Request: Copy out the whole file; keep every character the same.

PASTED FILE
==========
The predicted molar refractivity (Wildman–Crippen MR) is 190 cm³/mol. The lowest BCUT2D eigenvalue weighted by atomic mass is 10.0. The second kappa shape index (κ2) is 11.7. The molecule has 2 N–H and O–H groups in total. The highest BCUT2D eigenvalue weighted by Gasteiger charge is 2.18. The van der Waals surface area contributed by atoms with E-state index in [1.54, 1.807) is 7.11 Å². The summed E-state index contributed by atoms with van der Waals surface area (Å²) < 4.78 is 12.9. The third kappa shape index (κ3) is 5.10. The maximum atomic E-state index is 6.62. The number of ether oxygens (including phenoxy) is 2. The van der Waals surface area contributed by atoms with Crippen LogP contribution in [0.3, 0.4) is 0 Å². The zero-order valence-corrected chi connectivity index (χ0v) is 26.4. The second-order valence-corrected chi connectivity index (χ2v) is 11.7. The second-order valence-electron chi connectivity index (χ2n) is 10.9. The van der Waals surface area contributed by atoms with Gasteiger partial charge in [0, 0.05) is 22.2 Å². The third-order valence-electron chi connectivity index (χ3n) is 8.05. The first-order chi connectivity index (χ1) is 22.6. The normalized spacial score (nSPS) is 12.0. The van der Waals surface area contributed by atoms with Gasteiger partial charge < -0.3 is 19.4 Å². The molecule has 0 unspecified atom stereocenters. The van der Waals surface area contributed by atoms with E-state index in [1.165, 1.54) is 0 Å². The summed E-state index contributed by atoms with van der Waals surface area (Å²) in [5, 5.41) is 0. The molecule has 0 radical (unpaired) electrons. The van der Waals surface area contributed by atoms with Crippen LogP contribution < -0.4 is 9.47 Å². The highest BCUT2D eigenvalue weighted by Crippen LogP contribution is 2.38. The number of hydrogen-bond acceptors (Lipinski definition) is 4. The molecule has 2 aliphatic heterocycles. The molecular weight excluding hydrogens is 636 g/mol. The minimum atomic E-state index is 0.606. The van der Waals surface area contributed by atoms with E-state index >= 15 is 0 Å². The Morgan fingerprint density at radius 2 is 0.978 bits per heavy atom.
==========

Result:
The predicted molar refractivity (Wildman–Crippen MR) is 190 cm³/mol. The lowest BCUT2D eigenvalue weighted by atomic mass is 10.0. The second kappa shape index (κ2) is 11.7. The molecule has 2 N–H and O–H groups in total. The highest BCUT2D eigenvalue weighted by Gasteiger charge is 2.18. The van der Waals surface area contributed by atoms with E-state index in [1.54, 1.807) is 7.11 Å². The summed E-state index contributed by atoms with van der Waals surface area (Å²) < 4.78 is 12.9. The third kappa shape index (κ3) is 5.10. The maximum atomic E-state index is 6.62. The number of ether oxygens (including phenoxy) is 2. The van der Waals surface area contributed by atoms with Crippen LogP contribution in [0.3, 0.4) is 0 Å². The zero-order valence-corrected chi connectivity index (χ0v) is 26.4. The second-order valence-corrected chi connectivity index (χ2v) is 11.7. The second-order valence-electron chi connectivity index (χ2n) is 10.9. The van der Waals surface area contributed by atoms with Gasteiger partial charge in [0, 0.05) is 22.2 Å². The third-order valence-electron chi connectivity index (χ3n) is 8.05. The first-order chi connectivity index (χ1) is 22.6. The normalized spacial score (nSPS) is 12.0. The van der Waals surface area contributed by atoms with Gasteiger partial charge < -0.3 is 19.4 Å². The molecule has 0 unspecified atom stereocenters. The van der Waals surface area contributed by atoms with E-state index in [1.165, 1.54) is 0 Å². The summed E-state index contributed by atoms with van der Waals surface area (Å²) in [5, 5.41) is 0. The molecule has 0 radical (unpaired) electrons. The van der Waals surface area contributed by atoms with Crippen LogP contribution < -0.4 is 9.47 Å². The highest BCUT2D eigenvalue weighted by Crippen LogP contribution is 2.38. The number of hydrogen-bond acceptors (Lipinski definition) is 4. The molecule has 2 aliphatic heterocycles. The molecular weight excluding hydrogens is 636 g/mol. The minimum atomic E-state index is 0.606. The van der Waals surface area contributed by atoms with E-state index >= 15 is 0 Å². The Morgan fingerprint density at radius 2 is 0.978 bits per heavy atom.